Shelter

“Do you have any socks with holes?” Grandma asked, and he almost said no, because he was afraid she would offer to don them, and is there anything more uncomfortable than someone donning your socks? Well, your underwear. Not to mention his discomfort with the very word don; it was both casual and formal; it was used in the mafia and the home.

In actuality, the reason she asked was that the local animal shelter accepted donations of holey socks, and threadbare blankets, and fraying towels, which they would use in the cages of the animals; it reminded him of The Velveteen Rabbit for reasons both obvious and not. He had always felt guilty just throwing those things away, but even more guilty donating them to a homeless shelter, like a child being congratulated for pooping.

So he began collecting them for Grandma, who, in her in old age, had developed an appetite for errands. It became a regular occurrence, him giving bags of worn undershirts, disintegrating mittens, etc. to Grandma. It was on one such Saturday that she asked if he would like to accompany her to the animal shelter. Perhaps it was because his Grandma’s voice might be able to cancel the noise in his head – perhaps it was because his only plans were hours away and there was way too much room for trouble – perhaps both of those perhapses were a prelapse – or perhaps they were all because he had just finished his taxes and marked that once again there was no spouse, there were no dependents. Grandma’s husband, Grandpa, had been gone for two years. And her house was getting bigger by the day.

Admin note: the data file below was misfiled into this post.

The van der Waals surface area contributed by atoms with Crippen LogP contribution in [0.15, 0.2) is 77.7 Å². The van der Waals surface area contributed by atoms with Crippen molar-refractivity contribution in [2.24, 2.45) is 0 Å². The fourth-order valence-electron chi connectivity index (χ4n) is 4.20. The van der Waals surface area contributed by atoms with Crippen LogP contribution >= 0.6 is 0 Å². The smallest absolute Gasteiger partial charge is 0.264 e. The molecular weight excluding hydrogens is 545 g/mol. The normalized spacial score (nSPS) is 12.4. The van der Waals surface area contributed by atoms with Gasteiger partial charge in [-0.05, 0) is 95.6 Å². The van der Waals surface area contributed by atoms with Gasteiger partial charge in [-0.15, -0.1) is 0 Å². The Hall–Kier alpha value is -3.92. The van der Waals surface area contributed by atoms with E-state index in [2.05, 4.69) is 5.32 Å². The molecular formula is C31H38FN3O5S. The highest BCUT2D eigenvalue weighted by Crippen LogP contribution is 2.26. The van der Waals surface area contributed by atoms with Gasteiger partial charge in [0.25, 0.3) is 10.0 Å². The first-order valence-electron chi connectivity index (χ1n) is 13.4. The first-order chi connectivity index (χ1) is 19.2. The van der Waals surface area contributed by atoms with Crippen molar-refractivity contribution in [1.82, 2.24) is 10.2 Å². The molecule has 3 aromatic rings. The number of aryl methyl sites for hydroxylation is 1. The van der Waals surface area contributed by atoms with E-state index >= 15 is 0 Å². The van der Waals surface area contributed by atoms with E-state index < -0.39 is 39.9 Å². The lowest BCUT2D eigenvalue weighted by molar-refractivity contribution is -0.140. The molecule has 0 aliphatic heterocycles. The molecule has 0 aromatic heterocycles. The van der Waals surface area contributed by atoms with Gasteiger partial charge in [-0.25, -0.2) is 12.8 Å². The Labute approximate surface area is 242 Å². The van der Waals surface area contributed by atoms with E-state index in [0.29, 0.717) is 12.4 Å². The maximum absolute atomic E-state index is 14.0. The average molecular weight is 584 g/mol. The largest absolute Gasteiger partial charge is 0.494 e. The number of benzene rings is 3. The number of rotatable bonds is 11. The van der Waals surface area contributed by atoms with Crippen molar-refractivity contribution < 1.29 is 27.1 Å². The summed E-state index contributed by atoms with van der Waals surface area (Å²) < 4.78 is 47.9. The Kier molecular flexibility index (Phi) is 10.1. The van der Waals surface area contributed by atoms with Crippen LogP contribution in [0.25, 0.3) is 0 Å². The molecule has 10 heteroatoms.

They went to the animal shelter.

There were dogs and cats and children and the adults overwhelmed with caring for them. It seemed to both him and Grandma that unless a parent was enthusiastic about supporting another life, visiting the animal shelter with children was the stupidest decision they could make. But it was an easy to understand stupid decision; everywhere children were smiling.

Observation rooms were designed to look like playrooms. One room had a wall of kennels with animals of varying degrees of scruffiness. He noticed a dog in particular; black and moppy and immobile, just the sort of disposition he understood. He momentarily considered rescuing it, though it clearly didn’t need rescuing, and perhaps that was the reason why he wanted to. A challenge always energized him, unless it was in an area where he lacked talent or there was a high chance of failure. So most of the time a challenge did not energize him. But when it did: look out, look sharp and don’t look down.

Grandma suggested a stop at the local coffee shop and he agreed as caffeine was the kind of personality supplement he needed. She had a full hand of gift cards and was ready to play all of them on him, but he just ordered a double espresso and she just ordered a peppermint tea and they split a chocolate peanut butter buckwheat cookie and he wondered how many people were aware that buckwheat doesn’t have gluten in it.